BACKGROUND: Community-led monitoring (CLM) has successfully documented HIV services availability since the beginning of the Russian invasion and may be advanced to assess quality. The secret client method, where a trained observer poses as a patient, has been used in research to evaluate service quality. We applied this methodology to CLM in Ukraine to identify barriers to and strengths of HIV service quality within the context of armed conflict.
DESCRIPTION: Between August and October 2023, the USAID/PEPFAR-funded Community Action for HIV Control project identified and trained interested community representatives/monitors on the secret client method, which includes care standards, in 12 Ukrainian regions and Kyiv city. Trained key population representatives visited 24 public health facilities, seeking HIV testing services (HTS) using the secret client approach. Findings were shared with the Ministry of Health’s Centre for Public Health to determine responsive quality improvement measures.
LESSONS LEARNED: Twenty-four HTS secret client visits were conducted. Five were incomplete as three secret clients did not have physician referrals, creating a service barrier. A further two facilities did not provide HTS despite national facility services list. Positive findings among 19 completed visits included rare experiences of stigma (1 visit); pre-test information sessions (10 visits); clients received test results (18 visits), and no wait required to see a provider (7 visits). All secret clients reported a friendly atmosphere and ability to ask the provider questions. Challenges included difficulty or inability to schedule services in advance; absence of post-test counseling for more than half of visits; partner testing was rarely offered (2 visits); and some clients noted lack of confidentiality during testing. One theme influencing HTS availability was limited provider confidence in rapid test results. Secret client information also allowed verification of routine monitoring data. Results were shared with regional CPH representatives and responsive actions included provider refresher training in HTS, updating the HTS facility list for testing not requiring physician referrals, and restoring HTS in facilities where previously unavailable.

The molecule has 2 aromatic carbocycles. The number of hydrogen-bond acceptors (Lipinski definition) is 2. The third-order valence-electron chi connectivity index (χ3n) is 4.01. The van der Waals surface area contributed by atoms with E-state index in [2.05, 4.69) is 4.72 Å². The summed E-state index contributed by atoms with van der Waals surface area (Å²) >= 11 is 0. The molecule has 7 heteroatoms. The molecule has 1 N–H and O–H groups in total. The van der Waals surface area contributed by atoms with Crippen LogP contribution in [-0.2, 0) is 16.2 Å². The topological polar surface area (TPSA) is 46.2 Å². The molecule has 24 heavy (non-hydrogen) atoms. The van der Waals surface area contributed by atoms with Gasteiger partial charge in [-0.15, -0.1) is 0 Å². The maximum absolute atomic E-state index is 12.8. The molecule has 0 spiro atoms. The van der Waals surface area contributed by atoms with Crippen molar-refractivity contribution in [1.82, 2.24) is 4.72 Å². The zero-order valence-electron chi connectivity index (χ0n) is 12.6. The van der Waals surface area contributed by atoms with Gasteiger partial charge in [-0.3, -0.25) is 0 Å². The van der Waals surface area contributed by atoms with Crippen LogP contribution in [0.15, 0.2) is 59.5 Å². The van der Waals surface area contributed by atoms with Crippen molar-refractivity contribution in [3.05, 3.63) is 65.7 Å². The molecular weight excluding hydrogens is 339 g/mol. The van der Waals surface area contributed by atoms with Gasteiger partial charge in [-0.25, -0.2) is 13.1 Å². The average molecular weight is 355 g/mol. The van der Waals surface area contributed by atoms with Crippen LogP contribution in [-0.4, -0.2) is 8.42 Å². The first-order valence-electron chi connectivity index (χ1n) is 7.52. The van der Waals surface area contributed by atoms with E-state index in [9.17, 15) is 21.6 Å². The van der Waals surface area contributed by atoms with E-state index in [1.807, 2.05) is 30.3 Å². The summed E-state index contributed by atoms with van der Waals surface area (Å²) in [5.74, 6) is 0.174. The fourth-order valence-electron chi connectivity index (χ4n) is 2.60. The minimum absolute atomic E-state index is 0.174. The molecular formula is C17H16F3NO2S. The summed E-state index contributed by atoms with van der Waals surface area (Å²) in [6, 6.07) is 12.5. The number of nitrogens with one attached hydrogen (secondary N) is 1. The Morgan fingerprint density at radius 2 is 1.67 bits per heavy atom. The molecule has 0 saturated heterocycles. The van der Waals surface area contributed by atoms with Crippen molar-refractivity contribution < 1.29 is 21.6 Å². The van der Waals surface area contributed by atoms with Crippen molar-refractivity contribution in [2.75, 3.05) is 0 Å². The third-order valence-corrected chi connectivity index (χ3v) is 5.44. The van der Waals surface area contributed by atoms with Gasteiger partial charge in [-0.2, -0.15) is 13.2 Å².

CONCLUSIONS: The secret client approach provided important findings to improve the quality of HTS and other services. This model will be refined and expanded to evaluate services provided by NGOs